NCAA tournament baseball is intense, with entire seasons hanging on every at-bat and every inning. But for the Commodores to advance to their first Super Regional in five years, they think they just need to chill.
With a young line-up in which many of the hitters will be seeing their first NCAA action in the Louisville Regional, that's the mindset that Vanderbilt head coach Tim Corbin wants to see, the same mindset that propelled his team into the SEC championship game.
"I thought they were loose and relaxed. Part of that comes from a little bit of success early," Corbin said. "When things are going well, that's usually what athletes say, they feel relaxed. I think that's probably going to have to happen in order for us to be successful."
The third-seeded Commodores open play Friday against second-seeded Middle Tennessee, and stepping on the turf of Jim Patterson Stadium with a calm mentality is the focus for a team that has had a roller-coaster season and wants to stay on the upswing.
"I think you have to treat it like it's just any other game. The circumstances are different just because it's a regional in the NCAA Tournament," said sophomore first baseman Curt Casali. "You start pressing and that's when bad things happen. Our team happens to play well when we're loose."
Six of Vanderbilt's nine starters in the line-up are playing in the NCAAs for the first time. The Commodores are starting three true freshmen in third baseman Jason Esposito, left fielder Joe Loftus and second baseman Riley Reynolds. Casali did not see action in last year's regional, and neither did redshirt freshman designated hitter Aaron Westlake nor junior shortstop Brian Harris. Freshman starting pitcher Sonny Gray will also be seeing his first Regional action.
But Corbin doesn't expect nerves to be a factor, not for a team that's already played 59 games.
"We've got enough older kids who can help the younger kids along. But the younger kids, they're no longer young," he said. "Yeah, it's their first regional, but this was their first SEC Tournament too and they played okay in it."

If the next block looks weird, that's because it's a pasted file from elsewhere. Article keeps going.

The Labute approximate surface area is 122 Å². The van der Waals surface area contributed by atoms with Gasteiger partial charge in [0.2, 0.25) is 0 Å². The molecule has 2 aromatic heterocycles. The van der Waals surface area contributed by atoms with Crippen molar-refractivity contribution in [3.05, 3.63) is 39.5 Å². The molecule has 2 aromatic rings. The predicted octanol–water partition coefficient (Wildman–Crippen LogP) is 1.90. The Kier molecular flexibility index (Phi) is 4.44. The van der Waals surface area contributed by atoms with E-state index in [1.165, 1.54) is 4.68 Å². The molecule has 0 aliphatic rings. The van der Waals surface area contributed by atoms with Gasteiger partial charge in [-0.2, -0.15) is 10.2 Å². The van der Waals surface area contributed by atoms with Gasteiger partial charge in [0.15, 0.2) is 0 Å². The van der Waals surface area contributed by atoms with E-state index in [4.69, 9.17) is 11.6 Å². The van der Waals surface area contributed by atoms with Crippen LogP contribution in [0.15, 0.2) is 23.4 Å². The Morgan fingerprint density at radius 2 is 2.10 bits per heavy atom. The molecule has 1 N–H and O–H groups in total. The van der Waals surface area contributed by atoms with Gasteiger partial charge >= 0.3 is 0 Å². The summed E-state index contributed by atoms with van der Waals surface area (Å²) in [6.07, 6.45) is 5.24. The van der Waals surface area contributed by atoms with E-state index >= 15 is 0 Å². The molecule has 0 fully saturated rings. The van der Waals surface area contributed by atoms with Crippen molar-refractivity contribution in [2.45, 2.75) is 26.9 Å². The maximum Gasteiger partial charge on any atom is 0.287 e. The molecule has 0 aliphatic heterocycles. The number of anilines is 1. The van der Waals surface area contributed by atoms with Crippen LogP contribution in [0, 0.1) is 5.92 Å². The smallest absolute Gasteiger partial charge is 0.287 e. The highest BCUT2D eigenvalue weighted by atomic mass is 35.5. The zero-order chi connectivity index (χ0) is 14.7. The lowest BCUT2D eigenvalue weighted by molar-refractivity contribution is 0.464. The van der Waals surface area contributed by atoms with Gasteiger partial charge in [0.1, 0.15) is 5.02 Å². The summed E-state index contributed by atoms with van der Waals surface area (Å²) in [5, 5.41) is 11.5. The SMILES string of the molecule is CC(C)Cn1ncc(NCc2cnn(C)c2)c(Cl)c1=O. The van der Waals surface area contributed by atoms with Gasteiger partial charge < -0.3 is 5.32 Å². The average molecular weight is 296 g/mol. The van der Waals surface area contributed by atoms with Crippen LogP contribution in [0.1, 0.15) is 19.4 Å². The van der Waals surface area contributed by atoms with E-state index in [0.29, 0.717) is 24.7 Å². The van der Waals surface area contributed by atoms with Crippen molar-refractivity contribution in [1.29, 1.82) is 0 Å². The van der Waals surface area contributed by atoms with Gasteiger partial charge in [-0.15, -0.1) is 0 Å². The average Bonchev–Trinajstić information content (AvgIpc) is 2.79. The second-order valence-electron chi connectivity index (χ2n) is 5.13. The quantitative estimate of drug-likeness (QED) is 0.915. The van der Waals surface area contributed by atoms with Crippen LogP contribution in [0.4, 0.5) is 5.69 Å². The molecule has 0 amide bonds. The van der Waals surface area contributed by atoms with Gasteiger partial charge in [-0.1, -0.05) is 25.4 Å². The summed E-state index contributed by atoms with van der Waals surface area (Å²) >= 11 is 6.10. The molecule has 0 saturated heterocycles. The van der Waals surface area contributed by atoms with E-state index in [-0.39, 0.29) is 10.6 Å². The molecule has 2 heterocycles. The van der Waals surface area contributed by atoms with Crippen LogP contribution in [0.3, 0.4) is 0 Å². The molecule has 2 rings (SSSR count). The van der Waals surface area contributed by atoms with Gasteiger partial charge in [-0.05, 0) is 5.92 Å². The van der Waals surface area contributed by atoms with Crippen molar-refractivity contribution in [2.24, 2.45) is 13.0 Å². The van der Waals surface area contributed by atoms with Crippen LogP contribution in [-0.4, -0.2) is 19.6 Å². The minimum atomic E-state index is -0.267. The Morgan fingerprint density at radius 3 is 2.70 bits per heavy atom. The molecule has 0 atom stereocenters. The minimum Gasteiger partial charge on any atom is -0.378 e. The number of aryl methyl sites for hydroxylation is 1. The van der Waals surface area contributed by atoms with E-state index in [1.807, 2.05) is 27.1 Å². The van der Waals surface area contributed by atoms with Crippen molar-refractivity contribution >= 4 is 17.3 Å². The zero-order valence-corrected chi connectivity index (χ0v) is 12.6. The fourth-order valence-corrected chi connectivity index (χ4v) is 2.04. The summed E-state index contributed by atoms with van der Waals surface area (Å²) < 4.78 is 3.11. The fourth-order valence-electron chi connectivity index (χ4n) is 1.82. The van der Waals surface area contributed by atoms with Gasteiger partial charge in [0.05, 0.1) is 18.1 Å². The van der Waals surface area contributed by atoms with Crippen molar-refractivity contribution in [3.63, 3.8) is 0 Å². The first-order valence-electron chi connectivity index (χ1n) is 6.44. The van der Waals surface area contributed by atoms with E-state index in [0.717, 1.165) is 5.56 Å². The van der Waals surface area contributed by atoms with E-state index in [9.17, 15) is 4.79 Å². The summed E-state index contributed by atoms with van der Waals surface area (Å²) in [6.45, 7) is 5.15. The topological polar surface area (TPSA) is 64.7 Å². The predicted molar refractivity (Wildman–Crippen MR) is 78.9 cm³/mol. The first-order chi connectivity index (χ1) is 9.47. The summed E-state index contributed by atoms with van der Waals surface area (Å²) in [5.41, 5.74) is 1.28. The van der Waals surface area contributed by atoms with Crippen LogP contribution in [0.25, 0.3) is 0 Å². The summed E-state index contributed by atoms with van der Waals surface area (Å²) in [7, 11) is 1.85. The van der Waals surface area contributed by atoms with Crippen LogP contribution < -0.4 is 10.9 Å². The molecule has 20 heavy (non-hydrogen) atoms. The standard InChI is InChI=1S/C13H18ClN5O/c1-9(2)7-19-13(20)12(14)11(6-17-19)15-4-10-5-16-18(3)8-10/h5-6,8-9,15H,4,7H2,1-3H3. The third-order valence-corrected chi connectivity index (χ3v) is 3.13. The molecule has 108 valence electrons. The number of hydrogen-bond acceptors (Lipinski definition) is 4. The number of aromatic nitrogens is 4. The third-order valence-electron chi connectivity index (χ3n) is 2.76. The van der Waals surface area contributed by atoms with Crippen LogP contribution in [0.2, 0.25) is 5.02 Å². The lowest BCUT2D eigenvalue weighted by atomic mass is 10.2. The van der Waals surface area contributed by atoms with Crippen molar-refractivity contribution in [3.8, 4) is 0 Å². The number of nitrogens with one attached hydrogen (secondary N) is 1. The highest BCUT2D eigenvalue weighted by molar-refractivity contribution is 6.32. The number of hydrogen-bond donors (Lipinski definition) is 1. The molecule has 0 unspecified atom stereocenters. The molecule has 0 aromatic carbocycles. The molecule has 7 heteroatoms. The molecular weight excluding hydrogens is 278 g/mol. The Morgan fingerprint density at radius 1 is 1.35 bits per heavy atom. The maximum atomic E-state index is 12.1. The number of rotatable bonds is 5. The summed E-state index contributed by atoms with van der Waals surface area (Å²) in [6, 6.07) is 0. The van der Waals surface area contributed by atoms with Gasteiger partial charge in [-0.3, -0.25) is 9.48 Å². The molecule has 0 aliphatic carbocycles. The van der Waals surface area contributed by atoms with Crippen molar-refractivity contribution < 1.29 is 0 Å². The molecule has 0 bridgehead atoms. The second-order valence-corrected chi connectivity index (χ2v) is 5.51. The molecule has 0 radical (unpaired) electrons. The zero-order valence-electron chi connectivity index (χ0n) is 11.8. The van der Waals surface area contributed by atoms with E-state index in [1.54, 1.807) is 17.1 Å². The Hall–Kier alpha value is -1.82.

Casali hit two home runs during the tournament, and Reynolds, Esposio and Lofus provided a spark at the bottom of the line-up in the 11-1 semifinal win over Arkansas with a combined four runs and two RBIs. Gray threw seven strong innings in his start against South Carolina, striking out 11 in an eventual 5-4 victory, and Westlake, batting a team-leading .377, homered in that game as well.
"We've been in some pretty tough situations this year, we've played in front of some big crowds and some big situations," Casali said. "We know what it's like to play in the spotlight."
And that's where they have thrived. The Commodores have uncharacteristically struggled at Hawkins Field but have been generally successful away from home this year, both during the regular season where they won two of their last three road conference series, and in Hoover, Ala. during the SEC tournament, where the team went 3-0 to reach the title game before falling to LSU.
"When we were going in, everyone doubted that we were going to do what we did," Westlake said. "Doing how we did really boosted our confidence. We played well, so I believe playing like we did is going to help us toward this regional and even further."
That run came after a four-game losing streak to close the regular season, including a three-game sweep by Tennessee when Vanderbilt needed just one victory in the final two games to clinch a tournament spot. The Commodores got in, but it was thanks to Kentucky losing two games in the final weekend.
The team learned from that frustrating experience, where all three losses to the Volunteers were by two runs or less, and let it all hang out for tournament play.
It showed. The starting pitching was strong (the starters posted a 3.00 ERA in 27 innings, with junior Mike Minor and sophomore Caleb Cotham hurling complete games), and the defense was excellent (Vanderbilt committed just two errors in 34 innings). The Commodores exhibited more patience at the plate as well, personified in senior center fielder Jonathan White's memorable ninth-inning, bases-loaded, nine-pitch walk to drive in the winning run against the Gamecocks.
"We played a lot more relaxed. We had a little chip on our shoulder and I think it helped everybody play a lot better," Loftus said. "We weren't as tight as before. I thought everybody was a little more anxious to just try to win a game (against Tennessee) instead of just playing the way we can play.
"When we play the best, we have fun and that's the way we look at it in that tournament, like we're the underdog."
The Commodores certainly seemed to be having fun in their last practice Wednesday at Hawkins Field before heading to Louisville. The entire team was lively and chattering, throwing friendly smack talk around and simply enjoying being out on the diamond.
"There is a level of intensity that you guys may not see but we're playing hard," Casali said. "But in between pitches, we'll be yelling at each other, just making fun of each other. That's just the nature of our team."